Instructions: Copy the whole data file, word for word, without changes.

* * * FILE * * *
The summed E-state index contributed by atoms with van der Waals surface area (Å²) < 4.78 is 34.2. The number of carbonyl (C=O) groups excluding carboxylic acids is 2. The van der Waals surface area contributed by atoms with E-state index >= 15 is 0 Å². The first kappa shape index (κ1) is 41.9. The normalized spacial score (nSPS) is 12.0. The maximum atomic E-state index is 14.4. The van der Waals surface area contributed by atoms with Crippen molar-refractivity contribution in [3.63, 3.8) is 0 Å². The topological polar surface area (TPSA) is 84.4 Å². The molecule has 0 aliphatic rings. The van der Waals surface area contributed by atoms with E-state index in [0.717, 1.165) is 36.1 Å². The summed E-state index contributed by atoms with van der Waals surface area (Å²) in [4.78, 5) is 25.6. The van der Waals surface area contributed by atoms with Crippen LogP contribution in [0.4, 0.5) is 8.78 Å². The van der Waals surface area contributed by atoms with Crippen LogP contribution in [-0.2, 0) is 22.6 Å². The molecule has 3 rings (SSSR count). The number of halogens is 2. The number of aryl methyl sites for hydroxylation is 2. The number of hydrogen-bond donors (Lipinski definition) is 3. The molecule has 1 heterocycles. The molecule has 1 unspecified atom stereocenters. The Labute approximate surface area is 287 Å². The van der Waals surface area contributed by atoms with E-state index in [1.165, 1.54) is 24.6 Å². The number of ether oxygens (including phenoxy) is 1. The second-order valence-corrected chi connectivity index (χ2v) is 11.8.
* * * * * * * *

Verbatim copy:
The summed E-state index contributed by atoms with van der Waals surface area (Å²) < 4.78 is 34.2. The number of carbonyl (C=O) groups excluding carboxylic acids is 2. The van der Waals surface area contributed by atoms with E-state index >= 15 is 0 Å². The first kappa shape index (κ1) is 41.9. The normalized spacial score (nSPS) is 12.0. The maximum atomic E-state index is 14.4. The van der Waals surface area contributed by atoms with Crippen molar-refractivity contribution in [3.63, 3.8) is 0 Å². The topological polar surface area (TPSA) is 84.4 Å². The molecule has 0 aliphatic rings. The van der Waals surface area contributed by atoms with E-state index in [0.717, 1.165) is 36.1 Å². The summed E-state index contributed by atoms with van der Waals surface area (Å²) in [4.78, 5) is 25.6. The van der Waals surface area contributed by atoms with Crippen LogP contribution in [0.4, 0.5) is 8.78 Å². The van der Waals surface area contributed by atoms with Crippen LogP contribution in [-0.2, 0) is 22.6 Å². The molecule has 3 rings (SSSR count). The number of halogens is 2. The number of aryl methyl sites for hydroxylation is 2. The number of hydrogen-bond donors (Lipinski definition) is 3. The molecule has 1 heterocycles. The molecule has 1 unspecified atom stereocenters. The Labute approximate surface area is 287 Å². The van der Waals surface area contributed by atoms with E-state index in [1.165, 1.54) is 24.6 Å². The number of ether oxygens (including phenoxy) is 1. The second-order valence-corrected chi connectivity index (χ2v) is 11.8.